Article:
The simple fact is that people are in a time crunch. You ever read what an assistant's day is like? One of the girls at a big firm is still answering emails after 7pm. Thems long hours. It's easy to skim past sluglines. I find myself doing it when reading and reviewing other writer's work. Altering one's style is simply a tool to use as a way to help your work be received as much as intended.
Quote:
There may be a time when you could have a specific reason for bolding, either full or part, capped Master Scene Headings and/or Secondary Headings, such as to emphasis something complex where the story moves back and forth between different centuries, time periods, etc.
As Yoda would say, "do or do not, there is no try." To me, consistency throughout the spec is important. Do it always or not at all with sluglines. There's really no in between.
Quote:

You may want to bold in order to not confuse the reader. To have him orientated with what's going on, but what if you're someone who bolds all of the scene headings. Now what would you do to effectively emphasis something to the reader? The BOLD option is no longer effective.
Certainly don't agree with this thinking. ALL my sluglines are bolded. It isn't effective to bold only a FEW sluglines are bolded and not others. All sluglines are important.
Quote:
As for the issue with bolding and capping words, phrases and sentences in the scenes, my opinion is the same as with headings. I don't like to bold and in the very rare occasions where I need to emphasis a word, I'll cap or underline, whichever one is appropriate for what I want to get across.
I'm thinking you'd hate a JJ Abrams script. Would drive you bonkers.
Quote:
There's a thread in the past that goes more in-depth discussing the subject of capping words for effect. The thread is called "Capitalizing Verbs for Effect?":
My manager, after sending out one of my scripts, has never returned with a comment about my bolded sluglines or my all caps in the action lines and my style is definitely similar to JJ"s. I've never had a single note on format from any producer, reader or executive, so to me it's a non-issue.

I think there's a lot of flexibilitiy.

Just a different POV.
__________________

My opinions are just that-- opinions.
finalact4 is offline   Reply With Quote
Old 01-16-2017, 06:58 AM   #19
JoeNYC
Member
 
Join Date: Sep 2005
Location: New York City
Posts: 1,018
Default Re: Using BOLD in spec scripts

finalact4, must you challenge me on everything... I... say... Now, I have to take the time, which I don't have much of, and respond.

Quote:
Originally Posted by finalact4 View Post
My manager, after sending out one of my scripts, has never returned with a comment about my bolded sluglines or my all caps in the action lines and my style is definitely similar to JJ"s. I've never had a single note on format from any producer, reader or executive, so to me it's a non-issue.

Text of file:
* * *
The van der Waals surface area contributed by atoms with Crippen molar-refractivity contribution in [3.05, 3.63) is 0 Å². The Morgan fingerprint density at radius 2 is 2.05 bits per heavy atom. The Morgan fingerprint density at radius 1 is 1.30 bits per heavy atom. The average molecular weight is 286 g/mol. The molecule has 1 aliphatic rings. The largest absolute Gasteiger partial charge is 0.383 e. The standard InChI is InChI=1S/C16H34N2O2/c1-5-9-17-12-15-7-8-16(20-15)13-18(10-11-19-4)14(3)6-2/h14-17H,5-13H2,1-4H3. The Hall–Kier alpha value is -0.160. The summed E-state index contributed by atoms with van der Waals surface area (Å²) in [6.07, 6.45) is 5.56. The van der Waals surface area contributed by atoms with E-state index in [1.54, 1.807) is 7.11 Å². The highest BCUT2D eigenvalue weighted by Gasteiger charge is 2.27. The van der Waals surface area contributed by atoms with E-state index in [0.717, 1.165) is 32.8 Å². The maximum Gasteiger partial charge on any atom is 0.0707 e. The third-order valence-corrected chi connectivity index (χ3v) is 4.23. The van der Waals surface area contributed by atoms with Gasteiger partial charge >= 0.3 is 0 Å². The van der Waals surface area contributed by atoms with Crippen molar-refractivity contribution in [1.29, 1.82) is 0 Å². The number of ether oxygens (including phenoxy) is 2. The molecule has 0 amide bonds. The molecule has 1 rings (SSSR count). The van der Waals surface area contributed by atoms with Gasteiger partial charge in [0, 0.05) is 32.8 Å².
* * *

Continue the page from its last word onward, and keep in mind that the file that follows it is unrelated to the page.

-- I mentioned a writer's taste and style won't get his script rejected. It's all about the concept and its execution.

Finalact4 says:

"No, doing it with every slugline is a matter of consistency."

-- I get this. I was going deeper into the matter as to the goal/motivation for a writer to bold Master and Secondary Scene Headings.

"It wasn't a 'William Goldman special,' it was the industry standard. Everyone used 'CUT TO:' for every slugline transition."

-- "Everyone"?

This is such a rookie mistake to use a blanket statement in a debate. Before challenging me on this, you couldn't have done just a little research on the subject? If you did, you'll see that there were plenty of writers from the 40s to 80s who didn't employ the use of "CUT TO:" in their scripts to indicate a new scene.

William Goldman is well known for his use of CUT TO's between scenes. I believe he mentioned in one of his books why he refused to stop using it when the trend was to drop it to have more cleaner and leaner scripts.

finalact4 says:

"bolding brings attention to the sluglines, which I feel is important to the read."

-- So, for the past decades of capping and double spacing the Master Scene Headings, this wasn't effective enough in bringing attention to the slugline.

Yes, bolding brings a stronger attention to the slugline, but that was the point of my post. Is it really necessary? Is it overkill? Does it annoy and distract? Does it weaken the effectiveness of bolding to emphasis something important?

finalact4 says, "we don't write to impress 'readers' we write to impress the people that can get a movie made."

-- To get people to greenlight movies you first have to impress the readers, but again, if a reader is professional, he isn't gonna let any biases of a writer's taste and style effect his judgement on the merits of the story.

You can bold and cap the whole script if you want. Sure, it'll annoy the reader, but if the concept and execution is a winner it'll get produced because money is what drives the Major Studios.

finalact4 says:

"Do it always or not at all with sluglines. There's really no in between."

-- Uh-oh, now you've done did it. You sprouted a "RULE" to a creative community. Prepare yourself for the wrath of Jeff Lowell.

Last edited by JoeNYC : 01-16-2017 at 07:13 AM.
JoeNYC is offline   Reply With Quote
Old 01-16-2017, 02:45 PM   #20
JeffLowell
Member
 
Join Date: May 2005
Posts: 3,023
Default Re: Using BOLD in spec scripts

Nope, her entire post made perfect sense. It's a great relief to see non-dogmatic attitudes bloom.
JeffLowell is offline   Reply With Quote
Reply


Thread Tools
Display Modes

Posting Rules
You may not post new threads
You may not post replies
You may not post attachments
You may not edit your posts

vB code is On
Smilies are On
[IMG] code is Off
HTML code is Off
Forum Jump


All times are GMT -6. The time now is 10:18 PM.


Powered by vBulletin Version 3.6.2
Copyright ©2000 - 2018, Jelsoft Enterprises Ltd.
Done Deal Pro

eXTReMe Tracker